Mississippi-born Richmond Barthé refined his artmaking in New Orleans, where he worked as a houseboy for a wealthy family. His bronze sculpture "The Boxer," created in 1942, measures 19 x 12 x 7 inches, including the artist-signed base. Learn more »
The full entry on this artist is coming soon.
A leading African-American figure of the Harlem Renaissance, Richmond Barthé created chillingly beautiful works found today in renowned collections and public works such as the Toussaint L’Ouverture Monument in Port-au-Prince, Haiti, and a sculpture of Rose McClendon for Frank Lloyd Wright’s Fallingwater House. He moved to New York City from New Orleans and by 1934 had earned international recognition and two Guggenheim Fellowships. Harlem’s violence prompted Barthé in 1947 to move to Jamaica.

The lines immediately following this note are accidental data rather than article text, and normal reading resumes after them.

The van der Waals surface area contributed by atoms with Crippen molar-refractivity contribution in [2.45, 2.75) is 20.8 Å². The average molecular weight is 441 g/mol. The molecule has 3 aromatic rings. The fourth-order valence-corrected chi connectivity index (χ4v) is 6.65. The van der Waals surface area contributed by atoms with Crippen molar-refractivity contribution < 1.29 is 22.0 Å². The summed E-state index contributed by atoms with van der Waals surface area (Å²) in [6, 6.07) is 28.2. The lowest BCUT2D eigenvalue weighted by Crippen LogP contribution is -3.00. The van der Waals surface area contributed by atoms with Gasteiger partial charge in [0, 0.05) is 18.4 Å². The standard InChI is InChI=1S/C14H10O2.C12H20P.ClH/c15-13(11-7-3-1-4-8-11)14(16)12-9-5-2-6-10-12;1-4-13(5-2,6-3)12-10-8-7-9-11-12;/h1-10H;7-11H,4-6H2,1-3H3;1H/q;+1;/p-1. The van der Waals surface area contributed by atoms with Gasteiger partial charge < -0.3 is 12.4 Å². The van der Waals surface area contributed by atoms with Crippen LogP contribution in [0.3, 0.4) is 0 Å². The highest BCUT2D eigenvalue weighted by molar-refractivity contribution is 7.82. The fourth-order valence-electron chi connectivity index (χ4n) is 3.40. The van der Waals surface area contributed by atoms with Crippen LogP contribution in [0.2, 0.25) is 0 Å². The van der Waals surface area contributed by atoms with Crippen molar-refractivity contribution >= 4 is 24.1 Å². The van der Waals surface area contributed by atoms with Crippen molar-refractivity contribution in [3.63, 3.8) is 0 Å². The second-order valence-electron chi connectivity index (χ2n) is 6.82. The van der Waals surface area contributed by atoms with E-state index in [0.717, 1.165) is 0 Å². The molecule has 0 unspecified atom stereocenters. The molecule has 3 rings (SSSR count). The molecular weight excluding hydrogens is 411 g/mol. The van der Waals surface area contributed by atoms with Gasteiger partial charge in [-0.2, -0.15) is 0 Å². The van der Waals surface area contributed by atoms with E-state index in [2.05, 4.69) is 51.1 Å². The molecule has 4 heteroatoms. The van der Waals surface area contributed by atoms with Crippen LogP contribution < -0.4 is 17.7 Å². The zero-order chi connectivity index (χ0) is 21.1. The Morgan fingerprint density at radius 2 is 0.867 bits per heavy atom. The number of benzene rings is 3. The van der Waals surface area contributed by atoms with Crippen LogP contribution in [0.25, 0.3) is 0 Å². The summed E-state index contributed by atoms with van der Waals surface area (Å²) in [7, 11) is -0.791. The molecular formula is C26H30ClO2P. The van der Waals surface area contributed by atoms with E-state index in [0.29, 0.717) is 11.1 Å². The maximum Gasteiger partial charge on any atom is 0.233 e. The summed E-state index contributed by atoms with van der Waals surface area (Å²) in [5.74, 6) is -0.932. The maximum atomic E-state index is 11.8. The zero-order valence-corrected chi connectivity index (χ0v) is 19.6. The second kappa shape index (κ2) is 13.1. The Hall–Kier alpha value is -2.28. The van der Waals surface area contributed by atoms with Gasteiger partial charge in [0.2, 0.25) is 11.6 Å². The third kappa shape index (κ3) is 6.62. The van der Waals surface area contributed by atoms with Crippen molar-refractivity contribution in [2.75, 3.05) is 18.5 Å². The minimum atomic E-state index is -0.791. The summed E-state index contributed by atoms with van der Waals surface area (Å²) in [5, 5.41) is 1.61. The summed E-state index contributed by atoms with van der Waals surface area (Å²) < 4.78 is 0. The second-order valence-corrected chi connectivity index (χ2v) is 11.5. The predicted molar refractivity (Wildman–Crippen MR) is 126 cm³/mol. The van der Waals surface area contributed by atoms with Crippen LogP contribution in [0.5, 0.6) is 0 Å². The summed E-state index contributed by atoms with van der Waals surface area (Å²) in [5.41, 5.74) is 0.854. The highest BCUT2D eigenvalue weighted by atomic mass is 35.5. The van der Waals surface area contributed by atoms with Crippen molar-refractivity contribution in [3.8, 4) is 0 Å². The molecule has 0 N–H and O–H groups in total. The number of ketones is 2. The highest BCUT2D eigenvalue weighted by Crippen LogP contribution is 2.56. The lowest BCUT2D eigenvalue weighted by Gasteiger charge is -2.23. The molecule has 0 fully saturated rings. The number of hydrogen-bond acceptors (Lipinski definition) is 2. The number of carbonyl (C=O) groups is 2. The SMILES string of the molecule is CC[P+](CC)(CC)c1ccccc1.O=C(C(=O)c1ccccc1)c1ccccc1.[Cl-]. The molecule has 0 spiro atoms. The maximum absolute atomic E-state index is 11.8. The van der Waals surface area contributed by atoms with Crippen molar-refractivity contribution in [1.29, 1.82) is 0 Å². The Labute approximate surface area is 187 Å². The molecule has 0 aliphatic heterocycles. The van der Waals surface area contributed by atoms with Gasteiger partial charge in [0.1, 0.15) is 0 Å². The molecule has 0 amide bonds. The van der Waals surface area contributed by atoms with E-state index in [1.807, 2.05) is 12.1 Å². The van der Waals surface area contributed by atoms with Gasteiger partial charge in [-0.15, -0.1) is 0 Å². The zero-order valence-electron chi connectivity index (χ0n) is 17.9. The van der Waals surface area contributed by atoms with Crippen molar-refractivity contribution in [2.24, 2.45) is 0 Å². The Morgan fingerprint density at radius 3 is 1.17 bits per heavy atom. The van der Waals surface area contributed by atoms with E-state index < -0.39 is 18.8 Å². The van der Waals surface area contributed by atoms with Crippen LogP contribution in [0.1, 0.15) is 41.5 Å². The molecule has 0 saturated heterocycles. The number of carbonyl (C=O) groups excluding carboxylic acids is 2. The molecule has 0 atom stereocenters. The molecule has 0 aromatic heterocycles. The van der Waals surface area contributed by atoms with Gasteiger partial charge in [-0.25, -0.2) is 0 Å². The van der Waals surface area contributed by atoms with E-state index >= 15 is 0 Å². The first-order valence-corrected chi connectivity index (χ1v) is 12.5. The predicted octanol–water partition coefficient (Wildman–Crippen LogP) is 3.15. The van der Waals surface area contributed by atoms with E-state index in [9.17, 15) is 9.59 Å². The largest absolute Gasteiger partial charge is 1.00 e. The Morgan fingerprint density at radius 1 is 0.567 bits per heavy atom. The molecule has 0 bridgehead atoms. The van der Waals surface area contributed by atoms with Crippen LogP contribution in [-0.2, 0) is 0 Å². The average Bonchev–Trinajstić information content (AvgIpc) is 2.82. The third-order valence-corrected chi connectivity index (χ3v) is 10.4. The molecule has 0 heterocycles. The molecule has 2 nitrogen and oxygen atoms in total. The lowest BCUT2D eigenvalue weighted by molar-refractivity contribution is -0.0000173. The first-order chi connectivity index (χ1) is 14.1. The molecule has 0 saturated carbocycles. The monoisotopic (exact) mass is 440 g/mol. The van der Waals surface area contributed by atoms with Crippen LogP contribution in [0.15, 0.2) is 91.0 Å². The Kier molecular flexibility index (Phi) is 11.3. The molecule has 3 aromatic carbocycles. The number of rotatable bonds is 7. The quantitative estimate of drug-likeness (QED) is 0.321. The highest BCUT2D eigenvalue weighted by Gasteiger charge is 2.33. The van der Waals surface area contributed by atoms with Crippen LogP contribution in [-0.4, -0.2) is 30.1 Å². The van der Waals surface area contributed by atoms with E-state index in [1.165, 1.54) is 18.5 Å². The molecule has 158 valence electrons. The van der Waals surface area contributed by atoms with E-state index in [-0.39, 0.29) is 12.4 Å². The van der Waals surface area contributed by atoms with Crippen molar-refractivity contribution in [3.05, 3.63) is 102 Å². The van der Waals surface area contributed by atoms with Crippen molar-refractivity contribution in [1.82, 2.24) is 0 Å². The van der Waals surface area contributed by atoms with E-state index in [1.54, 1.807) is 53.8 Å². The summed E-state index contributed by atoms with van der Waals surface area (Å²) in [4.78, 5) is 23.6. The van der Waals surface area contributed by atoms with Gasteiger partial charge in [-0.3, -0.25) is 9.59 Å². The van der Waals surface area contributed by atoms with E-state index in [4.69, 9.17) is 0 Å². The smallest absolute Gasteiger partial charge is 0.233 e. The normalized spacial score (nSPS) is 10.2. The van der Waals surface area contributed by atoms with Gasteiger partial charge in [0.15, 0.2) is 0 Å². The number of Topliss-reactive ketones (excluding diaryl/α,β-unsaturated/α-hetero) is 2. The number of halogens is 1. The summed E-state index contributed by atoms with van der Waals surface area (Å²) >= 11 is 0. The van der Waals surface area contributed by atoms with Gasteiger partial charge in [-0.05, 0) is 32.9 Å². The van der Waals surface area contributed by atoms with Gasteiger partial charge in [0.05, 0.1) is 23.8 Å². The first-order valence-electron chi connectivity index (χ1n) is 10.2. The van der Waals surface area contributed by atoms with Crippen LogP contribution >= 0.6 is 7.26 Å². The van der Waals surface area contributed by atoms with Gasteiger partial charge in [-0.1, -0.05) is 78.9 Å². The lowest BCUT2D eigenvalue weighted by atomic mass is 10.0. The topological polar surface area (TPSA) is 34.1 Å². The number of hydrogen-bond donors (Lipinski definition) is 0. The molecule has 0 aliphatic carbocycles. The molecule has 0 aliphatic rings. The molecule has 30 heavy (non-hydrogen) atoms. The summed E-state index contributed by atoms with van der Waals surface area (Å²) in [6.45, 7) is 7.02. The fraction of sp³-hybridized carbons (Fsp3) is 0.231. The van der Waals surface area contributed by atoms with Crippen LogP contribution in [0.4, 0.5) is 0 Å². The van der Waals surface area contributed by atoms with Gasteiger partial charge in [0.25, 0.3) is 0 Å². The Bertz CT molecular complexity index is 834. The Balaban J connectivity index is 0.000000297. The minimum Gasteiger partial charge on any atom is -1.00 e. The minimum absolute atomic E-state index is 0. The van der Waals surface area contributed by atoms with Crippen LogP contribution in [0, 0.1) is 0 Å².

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Chicago Manual of Style
Staff of the Louisiana Endowment for the Humanities. "Richmond Barthé." In KnowLA Encyclopedia of Louisiana, edited by David Johnson. Louisiana Endowment for the Humanities, 2010–. Article published September 12, 2012. http://www.knowla.org/entry/990/&view=summary.
Staff of the Louisiana Endowment for the Humanities. "Richmond Barthé." KnowLA Encyclopedia of Louisiana. Ed. David Johnson. Louisiana Endowment for the Humanities, 12 Sept 2012. Web. 17 Jan. 2017.